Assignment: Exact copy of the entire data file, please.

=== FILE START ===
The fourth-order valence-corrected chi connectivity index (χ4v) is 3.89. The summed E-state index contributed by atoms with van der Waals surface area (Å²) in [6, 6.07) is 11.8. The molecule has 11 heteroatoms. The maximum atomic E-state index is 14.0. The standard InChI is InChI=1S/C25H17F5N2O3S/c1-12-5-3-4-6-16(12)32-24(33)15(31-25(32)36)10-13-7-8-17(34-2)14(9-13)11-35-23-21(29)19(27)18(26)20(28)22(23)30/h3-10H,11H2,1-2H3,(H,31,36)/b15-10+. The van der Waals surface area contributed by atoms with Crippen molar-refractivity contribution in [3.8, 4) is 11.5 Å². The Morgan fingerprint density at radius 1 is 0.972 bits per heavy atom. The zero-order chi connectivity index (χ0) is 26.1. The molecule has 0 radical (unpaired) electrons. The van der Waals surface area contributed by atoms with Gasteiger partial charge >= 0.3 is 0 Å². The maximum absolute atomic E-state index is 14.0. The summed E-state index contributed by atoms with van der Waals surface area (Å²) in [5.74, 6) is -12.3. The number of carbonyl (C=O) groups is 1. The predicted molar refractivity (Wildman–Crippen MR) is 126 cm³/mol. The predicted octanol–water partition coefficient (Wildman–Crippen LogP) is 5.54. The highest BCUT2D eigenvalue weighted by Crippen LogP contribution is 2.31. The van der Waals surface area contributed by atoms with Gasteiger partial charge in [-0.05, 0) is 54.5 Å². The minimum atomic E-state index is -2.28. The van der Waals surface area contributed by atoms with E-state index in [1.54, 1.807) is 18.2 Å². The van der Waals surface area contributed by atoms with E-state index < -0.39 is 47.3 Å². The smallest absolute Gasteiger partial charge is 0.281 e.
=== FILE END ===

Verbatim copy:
The fourth-order valence-corrected chi connectivity index (χ4v) is 3.89. The summed E-state index contributed by atoms with van der Waals surface area (Å²) in [6, 6.07) is 11.8. The molecule has 11 heteroatoms. The maximum atomic E-state index is 14.0. The standard InChI is InChI=1S/C25H17F5N2O3S/c1-12-5-3-4-6-16(12)32-24(33)15(31-25(32)36)10-13-7-8-17(34-2)14(9-13)11-35-23-21(29)19(27)18(26)20(28)22(23)30/h3-10H,11H2,1-2H3,(H,31,36)/b15-10+. The van der Waals surface area contributed by atoms with Crippen molar-refractivity contribution in [3.8, 4) is 11.5 Å². The Morgan fingerprint density at radius 1 is 0.972 bits per heavy atom. The zero-order chi connectivity index (χ0) is 26.1. The molecule has 0 radical (unpaired) electrons. The van der Waals surface area contributed by atoms with Gasteiger partial charge >= 0.3 is 0 Å². The maximum absolute atomic E-state index is 14.0. The summed E-state index contributed by atoms with van der Waals surface area (Å²) in [5.74, 6) is -12.3. The number of carbonyl (C=O) groups is 1. The predicted molar refractivity (Wildman–Crippen MR) is 126 cm³/mol. The predicted octanol–water partition coefficient (Wildman–Crippen LogP) is 5.54. The highest BCUT2D eigenvalue weighted by Crippen LogP contribution is 2.31. The van der Waals surface area contributed by atoms with Gasteiger partial charge in [-0.05, 0) is 54.5 Å². The minimum atomic E-state index is -2.28. The van der Waals surface area contributed by atoms with E-state index in [1.54, 1.807) is 18.2 Å². The van der Waals surface area contributed by atoms with E-state index < -0.39 is 47.3 Å². The smallest absolute Gasteiger partial charge is 0.281 e.